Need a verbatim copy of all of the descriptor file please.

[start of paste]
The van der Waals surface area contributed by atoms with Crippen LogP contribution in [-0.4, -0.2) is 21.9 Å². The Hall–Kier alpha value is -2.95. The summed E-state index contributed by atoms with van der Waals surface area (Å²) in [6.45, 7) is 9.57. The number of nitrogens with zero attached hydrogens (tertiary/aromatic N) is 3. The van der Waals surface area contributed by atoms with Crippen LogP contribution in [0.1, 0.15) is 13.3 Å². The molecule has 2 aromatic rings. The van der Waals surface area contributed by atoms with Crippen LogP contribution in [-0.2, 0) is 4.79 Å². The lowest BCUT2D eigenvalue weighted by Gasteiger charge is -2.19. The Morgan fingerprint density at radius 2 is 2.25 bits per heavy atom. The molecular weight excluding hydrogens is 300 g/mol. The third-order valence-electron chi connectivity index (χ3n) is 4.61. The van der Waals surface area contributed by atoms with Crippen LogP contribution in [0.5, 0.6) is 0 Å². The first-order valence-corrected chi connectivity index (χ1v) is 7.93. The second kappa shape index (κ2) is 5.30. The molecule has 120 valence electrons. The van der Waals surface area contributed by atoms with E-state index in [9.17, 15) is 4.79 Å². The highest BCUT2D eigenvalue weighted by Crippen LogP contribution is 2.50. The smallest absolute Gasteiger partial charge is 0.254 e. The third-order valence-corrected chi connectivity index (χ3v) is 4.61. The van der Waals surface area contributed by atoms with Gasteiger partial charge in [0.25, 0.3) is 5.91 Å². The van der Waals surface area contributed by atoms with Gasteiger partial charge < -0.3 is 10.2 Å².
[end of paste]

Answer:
The van der Waals surface area contributed by atoms with Crippen LogP contribution in [-0.4, -0.2) is 21.9 Å². The Hall–Kier alpha value is -2.95. The summed E-state index contributed by atoms with van der Waals surface area (Å²) in [6.45, 7) is 9.57. The number of nitrogens with zero attached hydrogens (tertiary/aromatic N) is 3. The van der Waals surface area contributed by atoms with Crippen LogP contribution in [0.1, 0.15) is 13.3 Å². The molecule has 2 aromatic rings. The van der Waals surface area contributed by atoms with Crippen LogP contribution in [-0.2, 0) is 4.79 Å². The lowest BCUT2D eigenvalue weighted by Gasteiger charge is -2.19. The Morgan fingerprint density at radius 2 is 2.25 bits per heavy atom. The molecular weight excluding hydrogens is 300 g/mol. The third-order valence-electron chi connectivity index (χ3n) is 4.61. The van der Waals surface area contributed by atoms with Crippen LogP contribution in [0.5, 0.6) is 0 Å². The first-order valence-corrected chi connectivity index (χ1v) is 7.93. The second kappa shape index (κ2) is 5.30. The molecule has 120 valence electrons. The van der Waals surface area contributed by atoms with E-state index in [9.17, 15) is 4.79 Å². The highest BCUT2D eigenvalue weighted by Crippen LogP contribution is 2.50. The smallest absolute Gasteiger partial charge is 0.254 e. The third-order valence-corrected chi connectivity index (χ3v) is 4.61. The van der Waals surface area contributed by atoms with Gasteiger partial charge in [0.25, 0.3) is 5.91 Å². The van der Waals surface area contributed by atoms with Gasteiger partial charge < -0.3 is 10.2 Å².